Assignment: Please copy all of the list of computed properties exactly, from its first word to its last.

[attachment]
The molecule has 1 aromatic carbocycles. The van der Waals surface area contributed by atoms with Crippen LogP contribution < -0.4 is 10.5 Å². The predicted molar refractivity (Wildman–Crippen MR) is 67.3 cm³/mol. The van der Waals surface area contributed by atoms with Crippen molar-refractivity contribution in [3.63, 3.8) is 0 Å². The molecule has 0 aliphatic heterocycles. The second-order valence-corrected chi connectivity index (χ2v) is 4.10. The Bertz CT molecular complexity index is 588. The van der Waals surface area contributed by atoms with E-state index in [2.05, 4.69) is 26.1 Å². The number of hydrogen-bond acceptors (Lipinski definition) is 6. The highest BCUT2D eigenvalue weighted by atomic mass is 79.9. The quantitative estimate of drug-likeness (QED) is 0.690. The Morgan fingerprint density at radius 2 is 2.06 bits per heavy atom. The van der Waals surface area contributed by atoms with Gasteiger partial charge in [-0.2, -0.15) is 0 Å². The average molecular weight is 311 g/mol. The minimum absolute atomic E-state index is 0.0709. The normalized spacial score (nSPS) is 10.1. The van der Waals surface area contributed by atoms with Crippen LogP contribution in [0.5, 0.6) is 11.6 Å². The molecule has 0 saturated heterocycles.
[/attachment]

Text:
The molecule has 1 aromatic carbocycles. The van der Waals surface area contributed by atoms with Crippen LogP contribution < -0.4 is 10.5 Å². The predicted molar refractivity (Wildman–Crippen MR) is 67.3 cm³/mol. The van der Waals surface area contributed by atoms with Crippen molar-refractivity contribution in [3.63, 3.8) is 0 Å². The molecule has 0 aliphatic heterocycles. The second-order valence-corrected chi connectivity index (χ2v) is 4.10. The Bertz CT molecular complexity index is 588. The van der Waals surface area contributed by atoms with E-state index in [2.05, 4.69) is 26.1 Å². The number of hydrogen-bond acceptors (Lipinski definition) is 6. The highest BCUT2D eigenvalue weighted by atomic mass is 79.9. The quantitative estimate of drug-likeness (QED) is 0.690. The Morgan fingerprint density at radius 2 is 2.06 bits per heavy atom. The van der Waals surface area contributed by atoms with Gasteiger partial charge in [-0.2, -0.15) is 0 Å². The average molecular weight is 311 g/mol. The minimum absolute atomic E-state index is 0.0709. The normalized spacial score (nSPS) is 10.1. The van der Waals surface area contributed by atoms with Crippen LogP contribution in [0.5, 0.6) is 11.6 Å². The molecule has 0 saturated heterocycles.